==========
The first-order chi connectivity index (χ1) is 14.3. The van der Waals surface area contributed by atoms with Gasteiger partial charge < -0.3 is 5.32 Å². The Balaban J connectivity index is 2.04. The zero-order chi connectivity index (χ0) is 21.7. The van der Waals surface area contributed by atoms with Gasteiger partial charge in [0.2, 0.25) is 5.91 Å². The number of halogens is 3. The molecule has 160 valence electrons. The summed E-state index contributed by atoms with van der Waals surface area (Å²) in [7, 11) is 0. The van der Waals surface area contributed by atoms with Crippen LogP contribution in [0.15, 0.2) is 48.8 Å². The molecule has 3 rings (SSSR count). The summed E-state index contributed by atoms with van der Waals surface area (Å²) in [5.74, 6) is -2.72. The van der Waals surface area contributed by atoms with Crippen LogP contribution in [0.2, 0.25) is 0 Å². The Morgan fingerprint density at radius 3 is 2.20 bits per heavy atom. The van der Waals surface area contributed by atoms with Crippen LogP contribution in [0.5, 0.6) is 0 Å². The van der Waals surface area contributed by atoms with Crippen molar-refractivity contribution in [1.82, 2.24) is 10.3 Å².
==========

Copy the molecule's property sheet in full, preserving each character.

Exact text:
The first-order chi connectivity index (χ1) is 14.3. The van der Waals surface area contributed by atoms with Gasteiger partial charge < -0.3 is 5.32 Å². The Balaban J connectivity index is 2.04. The zero-order chi connectivity index (χ0) is 21.7. The van der Waals surface area contributed by atoms with Gasteiger partial charge in [0.2, 0.25) is 5.91 Å². The number of halogens is 3. The molecule has 160 valence electrons. The summed E-state index contributed by atoms with van der Waals surface area (Å²) in [7, 11) is 0. The van der Waals surface area contributed by atoms with Crippen LogP contribution in [0.15, 0.2) is 48.8 Å². The molecule has 3 rings (SSSR count). The summed E-state index contributed by atoms with van der Waals surface area (Å²) in [5.74, 6) is -2.72. The van der Waals surface area contributed by atoms with Crippen LogP contribution in [0.2, 0.25) is 0 Å². The Morgan fingerprint density at radius 3 is 2.20 bits per heavy atom. The van der Waals surface area contributed by atoms with Crippen LogP contribution in [0.5, 0.6) is 0 Å². The van der Waals surface area contributed by atoms with Crippen molar-refractivity contribution in [1.82, 2.24) is 10.3 Å².